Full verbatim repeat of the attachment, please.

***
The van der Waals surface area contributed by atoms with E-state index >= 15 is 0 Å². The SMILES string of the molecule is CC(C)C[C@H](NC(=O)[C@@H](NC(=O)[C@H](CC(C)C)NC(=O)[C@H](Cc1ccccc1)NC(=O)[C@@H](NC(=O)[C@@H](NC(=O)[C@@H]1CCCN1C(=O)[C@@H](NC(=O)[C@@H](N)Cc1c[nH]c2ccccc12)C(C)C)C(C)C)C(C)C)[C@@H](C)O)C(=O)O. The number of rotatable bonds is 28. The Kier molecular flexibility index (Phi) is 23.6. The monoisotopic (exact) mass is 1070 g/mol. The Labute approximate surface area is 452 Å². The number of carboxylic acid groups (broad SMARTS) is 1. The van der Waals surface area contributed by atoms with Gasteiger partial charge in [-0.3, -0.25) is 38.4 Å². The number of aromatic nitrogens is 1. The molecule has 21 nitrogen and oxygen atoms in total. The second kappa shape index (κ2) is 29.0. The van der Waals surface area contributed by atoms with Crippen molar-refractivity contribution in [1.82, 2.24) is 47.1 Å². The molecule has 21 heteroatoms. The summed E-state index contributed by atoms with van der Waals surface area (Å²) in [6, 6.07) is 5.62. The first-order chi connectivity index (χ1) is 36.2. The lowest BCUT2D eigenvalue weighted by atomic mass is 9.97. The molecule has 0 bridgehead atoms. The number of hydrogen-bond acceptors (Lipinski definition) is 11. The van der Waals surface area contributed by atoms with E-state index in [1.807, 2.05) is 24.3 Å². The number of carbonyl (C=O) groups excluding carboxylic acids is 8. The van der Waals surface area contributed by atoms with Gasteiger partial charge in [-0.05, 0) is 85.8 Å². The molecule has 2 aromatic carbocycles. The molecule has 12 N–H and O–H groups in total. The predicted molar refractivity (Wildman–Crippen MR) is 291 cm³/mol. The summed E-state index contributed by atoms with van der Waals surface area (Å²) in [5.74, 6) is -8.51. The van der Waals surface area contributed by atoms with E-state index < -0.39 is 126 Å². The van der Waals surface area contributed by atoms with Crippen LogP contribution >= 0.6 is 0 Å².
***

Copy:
The van der Waals surface area contributed by atoms with E-state index >= 15 is 0 Å². The SMILES string of the molecule is CC(C)C[C@H](NC(=O)[C@@H](NC(=O)[C@H](CC(C)C)NC(=O)[C@H](Cc1ccccc1)NC(=O)[C@@H](NC(=O)[C@@H](NC(=O)[C@@H]1CCCN1C(=O)[C@@H](NC(=O)[C@@H](N)Cc1c[nH]c2ccccc12)C(C)C)C(C)C)C(C)C)[C@@H](C)O)C(=O)O. The number of rotatable bonds is 28. The Kier molecular flexibility index (Phi) is 23.6. The monoisotopic (exact) mass is 1070 g/mol. The Labute approximate surface area is 452 Å². The number of carboxylic acid groups (broad SMARTS) is 1. The van der Waals surface area contributed by atoms with Gasteiger partial charge in [-0.3, -0.25) is 38.4 Å². The number of aromatic nitrogens is 1. The molecule has 21 nitrogen and oxygen atoms in total. The second kappa shape index (κ2) is 29.0. The van der Waals surface area contributed by atoms with Crippen molar-refractivity contribution in [1.82, 2.24) is 47.1 Å². The molecule has 21 heteroatoms. The summed E-state index contributed by atoms with van der Waals surface area (Å²) in [6, 6.07) is 5.62. The first-order chi connectivity index (χ1) is 36.2. The lowest BCUT2D eigenvalue weighted by atomic mass is 9.97. The molecule has 0 bridgehead atoms. The number of hydrogen-bond acceptors (Lipinski definition) is 11. The van der Waals surface area contributed by atoms with E-state index in [1.807, 2.05) is 24.3 Å². The number of carbonyl (C=O) groups excluding carboxylic acids is 8. The van der Waals surface area contributed by atoms with Gasteiger partial charge in [-0.05, 0) is 85.8 Å². The molecule has 2 aromatic carbocycles. The molecule has 12 N–H and O–H groups in total. The predicted molar refractivity (Wildman–Crippen MR) is 291 cm³/mol. The summed E-state index contributed by atoms with van der Waals surface area (Å²) in [5.74, 6) is -8.51. The van der Waals surface area contributed by atoms with E-state index < -0.39 is 126 Å². The van der Waals surface area contributed by atoms with Crippen LogP contribution >= 0.6 is 0 Å².